An external ssh connection to a Debian container in Torizon?

How do I open an external ssh connection to a Debian container? I am trying to use VS Code in remote connection mode, however it requires libraries to establish the remote server function that are not contained in the base Torizon image.

Is there not a way to direct SSH on the Toradex module/Docker to a specific container?

Yes, I know about docker exec -it /bin/bash, but that only works after you’ve already established a SSH connection to the base image.

Greetings @mmccullotn,

First of all are you using our VSCode extension for Torizon? (Visual Studio Code Extension for Torizon)

Or is this something separate/different?

As for SSH-ing directly into a container. Well there are various methods, but in general this isn’t a recommended thing to do as far as I can tell. Though in general you’d need install an SSH server in the Container you want to access. Run the container mapping it’s SSH port to the host network so that it’s accessible to the outside. Then in theory you can target that port which should then map into the container.

But I would like to understand what your goal/objective here is. In general is it not simpler to just ssh to the TorizonCore host OS then docker exec into whatever container you want? Or is there something about your use-case that makes this difficult?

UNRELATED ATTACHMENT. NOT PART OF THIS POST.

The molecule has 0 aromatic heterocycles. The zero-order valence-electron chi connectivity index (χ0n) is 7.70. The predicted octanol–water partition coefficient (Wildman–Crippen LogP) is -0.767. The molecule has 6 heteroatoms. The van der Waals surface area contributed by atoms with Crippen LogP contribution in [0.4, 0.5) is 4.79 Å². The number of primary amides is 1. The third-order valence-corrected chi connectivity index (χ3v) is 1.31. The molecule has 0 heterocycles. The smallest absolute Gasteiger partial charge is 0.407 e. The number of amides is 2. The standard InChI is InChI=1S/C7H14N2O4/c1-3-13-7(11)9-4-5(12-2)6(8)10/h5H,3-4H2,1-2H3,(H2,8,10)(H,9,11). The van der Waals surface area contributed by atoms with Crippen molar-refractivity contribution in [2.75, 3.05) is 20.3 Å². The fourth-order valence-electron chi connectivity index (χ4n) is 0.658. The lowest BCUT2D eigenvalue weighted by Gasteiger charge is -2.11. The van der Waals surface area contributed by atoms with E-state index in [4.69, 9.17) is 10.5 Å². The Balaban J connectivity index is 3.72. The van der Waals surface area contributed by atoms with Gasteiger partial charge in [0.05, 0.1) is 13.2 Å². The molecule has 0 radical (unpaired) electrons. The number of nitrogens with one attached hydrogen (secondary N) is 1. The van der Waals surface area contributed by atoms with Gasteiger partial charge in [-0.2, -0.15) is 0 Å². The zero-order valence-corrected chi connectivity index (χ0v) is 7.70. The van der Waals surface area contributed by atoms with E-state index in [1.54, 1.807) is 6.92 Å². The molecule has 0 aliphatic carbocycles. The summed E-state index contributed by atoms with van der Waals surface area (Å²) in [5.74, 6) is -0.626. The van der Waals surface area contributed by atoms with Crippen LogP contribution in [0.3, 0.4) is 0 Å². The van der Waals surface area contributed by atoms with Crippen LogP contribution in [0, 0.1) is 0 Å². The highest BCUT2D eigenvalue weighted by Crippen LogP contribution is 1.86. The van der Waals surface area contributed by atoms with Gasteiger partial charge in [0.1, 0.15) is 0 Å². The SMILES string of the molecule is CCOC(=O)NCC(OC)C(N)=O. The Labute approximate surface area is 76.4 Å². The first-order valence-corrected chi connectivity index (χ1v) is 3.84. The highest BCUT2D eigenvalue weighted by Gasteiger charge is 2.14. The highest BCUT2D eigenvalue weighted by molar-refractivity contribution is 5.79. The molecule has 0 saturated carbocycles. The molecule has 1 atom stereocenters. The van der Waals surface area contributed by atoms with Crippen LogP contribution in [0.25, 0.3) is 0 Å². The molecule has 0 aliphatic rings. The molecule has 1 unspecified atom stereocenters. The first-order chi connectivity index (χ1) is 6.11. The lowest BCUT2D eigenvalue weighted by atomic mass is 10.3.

Best Regards,
Jeremias

Our embedded model on a competitor’s module is based on Debian with GCC compilation against several libraries including, but not limited to, cairo, freetype, flex, bison, jansson, etc, and some Python.

We’ve been using VS Code’s remote connection mode to code and compile directly on the competitor’s module. With a dual or quad-core it works just fine. But, we’ve run into supply chain problems and rising prices with the competitor. Therefore, we are looking to support Colibri as an alternative.

I’ve ported our Makefile-based compilation system on the Colibri iMX6D (and completed a full compile but I/O code needs modification), however, I can’t get VS Code to connect in remote mode to your module. I need to be able to deploy the VS Code remote server and it fails on the TorizonCore because there is not library support.

So… my Debian container is named “model17xx”. How do I configure SSH on the module to allow VS Code to connect to that specific container? Can you provide any more specific hints? I just install/configure and SSH server in the container and use a different port than the TorizonCore?